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Published on March 26, 2020 by lauraduckett

Criminal law work experience

Read on to find out how the legal sector has been affected this week by the ongoing COVID-19 pandemic.

Legal Key Workers Identified

The list of legal key workers during the coronavirus pandemic was published at the beginning of the week:

  • Advocates required to appear before a court or tribunal (remotely or in person), including prosecutors and solicitor-advocates
  • Legal practitioners required to support the administration of justice including duty solicitors (police station and court), barristers, solicitors, legal executives, paralegals and others who work on imminent or ongoing court or tribunal hearings
  • Solicitors acting in connection with the execution of wills
  • Solicitors and barristers advising people living in institutions and deprived of their liberty

Update: Postponed Law Firm Recruitment Schemes

  • Addleshaw Goddard’s Easter placement scheme has been cancelled in London and Edinburgh
  • Burges Salmon has postponed their spring vacation scheme in Bristol
  • Gowling WLG has postponed spring vacation schemes in Birmingham and London
  • HFW postpones their spring vacation scheme
  • Latham and Watkins have cancelled both its Spring Vacation Scheme and their open day held for first and second-year students.
  • Mayer Brown has postponed its spring vacation scheme
  • Mishcon de Reya has postponed its spring vacation scheme
  • Norton Rose Fulbright has postponed its spring vacation scheme
  • Sidley Austin has postponed its spring vacation scheme
  • Stephenson Harwood has postponed its spring placement scheme
  • TLT has postponed its Easter vacation scheme in Bristol
  • White and Case have postponed its spring vacation scheme

Some law firms have said they will reimburse reasonable expenses incurred by students who have planned for their spring vacation schemes. They include pre-booked flights, train tickets or hotel accommodation.

The SRA Agrees Not to Postpone LPC Exams

The Solicitors Regulation Authority has agreed to relax its stringent rules on exam procedures to allow Legal Practice Course exams to be taken online. This comes after they received criticism from the profession.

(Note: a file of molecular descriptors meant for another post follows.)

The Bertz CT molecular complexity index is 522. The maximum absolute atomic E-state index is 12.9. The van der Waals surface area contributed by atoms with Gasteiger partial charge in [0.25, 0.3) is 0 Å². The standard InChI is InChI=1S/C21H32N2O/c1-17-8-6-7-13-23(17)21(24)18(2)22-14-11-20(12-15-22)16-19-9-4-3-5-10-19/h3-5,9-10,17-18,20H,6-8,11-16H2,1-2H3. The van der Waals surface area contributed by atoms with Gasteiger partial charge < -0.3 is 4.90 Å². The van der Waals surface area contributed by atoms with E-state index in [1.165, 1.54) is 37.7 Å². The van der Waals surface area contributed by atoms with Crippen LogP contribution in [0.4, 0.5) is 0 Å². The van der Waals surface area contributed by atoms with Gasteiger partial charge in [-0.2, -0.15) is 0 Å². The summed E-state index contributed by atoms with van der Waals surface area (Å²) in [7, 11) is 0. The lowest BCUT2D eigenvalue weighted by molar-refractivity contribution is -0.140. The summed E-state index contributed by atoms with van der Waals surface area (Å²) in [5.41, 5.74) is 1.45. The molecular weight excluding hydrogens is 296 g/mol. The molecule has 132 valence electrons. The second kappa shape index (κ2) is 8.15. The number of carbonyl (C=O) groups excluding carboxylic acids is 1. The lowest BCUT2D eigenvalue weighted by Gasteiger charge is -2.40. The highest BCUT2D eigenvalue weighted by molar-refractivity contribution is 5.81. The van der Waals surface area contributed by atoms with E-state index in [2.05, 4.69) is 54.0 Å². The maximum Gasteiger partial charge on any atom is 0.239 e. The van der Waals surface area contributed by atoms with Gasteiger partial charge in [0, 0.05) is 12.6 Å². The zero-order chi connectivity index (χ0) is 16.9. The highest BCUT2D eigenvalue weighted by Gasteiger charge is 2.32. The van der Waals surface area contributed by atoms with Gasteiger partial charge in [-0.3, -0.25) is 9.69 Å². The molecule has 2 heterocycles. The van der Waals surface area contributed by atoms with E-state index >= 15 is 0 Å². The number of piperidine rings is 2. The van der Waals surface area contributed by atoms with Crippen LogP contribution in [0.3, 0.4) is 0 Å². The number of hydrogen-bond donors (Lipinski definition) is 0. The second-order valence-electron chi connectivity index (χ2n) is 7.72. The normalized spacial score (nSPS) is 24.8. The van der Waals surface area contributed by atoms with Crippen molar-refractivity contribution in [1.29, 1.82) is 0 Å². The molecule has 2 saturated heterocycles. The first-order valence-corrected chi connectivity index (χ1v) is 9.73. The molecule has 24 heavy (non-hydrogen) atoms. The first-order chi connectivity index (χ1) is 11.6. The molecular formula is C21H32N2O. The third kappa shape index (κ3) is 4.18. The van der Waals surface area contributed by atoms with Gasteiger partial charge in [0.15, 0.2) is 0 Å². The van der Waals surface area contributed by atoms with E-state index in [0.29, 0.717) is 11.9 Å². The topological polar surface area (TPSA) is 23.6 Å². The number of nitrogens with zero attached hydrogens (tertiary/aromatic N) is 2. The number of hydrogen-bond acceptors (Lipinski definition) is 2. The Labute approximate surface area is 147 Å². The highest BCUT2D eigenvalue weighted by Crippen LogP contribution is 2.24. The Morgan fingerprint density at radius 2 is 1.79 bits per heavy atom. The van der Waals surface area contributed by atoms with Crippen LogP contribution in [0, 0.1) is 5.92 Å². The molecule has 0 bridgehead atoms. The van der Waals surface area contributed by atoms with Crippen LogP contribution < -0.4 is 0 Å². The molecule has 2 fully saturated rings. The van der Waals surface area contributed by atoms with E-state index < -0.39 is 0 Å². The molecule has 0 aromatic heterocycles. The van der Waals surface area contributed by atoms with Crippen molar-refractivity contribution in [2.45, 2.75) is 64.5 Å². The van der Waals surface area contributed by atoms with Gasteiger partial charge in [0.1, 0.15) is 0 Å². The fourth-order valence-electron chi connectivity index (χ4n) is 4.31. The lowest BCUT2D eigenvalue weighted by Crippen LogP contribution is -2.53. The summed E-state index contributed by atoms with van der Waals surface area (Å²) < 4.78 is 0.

The SRA normally requires face-to-face assessment for the LPC and had initially postponed exams until the autumn. However, the Junior Lawyer Division of the Law Society wrote a letter criticising the decision, while a blog written by academic Steven Vaughan said that the SRA may have failed to acknowledge the situation as exceptional.

The SRA now says, “Having listened to feedback, including from training providers, law firms and other groups, we are relaxing our current assessment requirements for all parts of the Legal Practice Course.” The regulator goes on to explain they have chosen a form of remote assessment called proctoring, proctored exams are timed exams that students take while software monitors their computer’s desktop, webcam video and audio.

Jury Trials Put on Hold

The Lord Chief Justice announced on Monday that new trials will be halted in the Crown Court until specific safety arrangements are made to secure hygiene within the buildings. Lord Burnett has said that no jury trials or other physical hearings can take place unless it is proven that it is safe to do so. Therefore, no new trials have started this morning and jurors summoned are being contacted to ask them to stay at home, although they may be called in later.

Lord Burnett goes on to say that all hearings in the Crown Court that can lawfully take place remotely should do so and other hearings without juries should continue as long as arrangements for distancing can be made.

Read about some cases that have been overshadowed by the pandemic.

Talks Ongoing Over the Witnessing Requirements When Writing a Will

The government is urgently looking to change requirements around witnessing wills in the wake of the coronavirus outbreak.

Currently, a will must be signed by the testator and two independent witnesses, but both The Law Society and The Ministry of Justice are discussing ways to change this and make it quicker to register lasting powers of attorney. Amongst other options up for debate are an Australian-style approach which would allow judges more flexibility in deciding when a will has been constituted or a more European style system where testators could witness wills electronically.

James McNeille, head of private client at Royds Withy King has said, “with the coronavirus pandemic moving as quickly as it is, this is seeing more people wanting to draw up a will and experiencing practical difficulties of execution.”

Keep safe, stay inside!

Words: Alicia Gibson

Missed last week’s update? Read it here!

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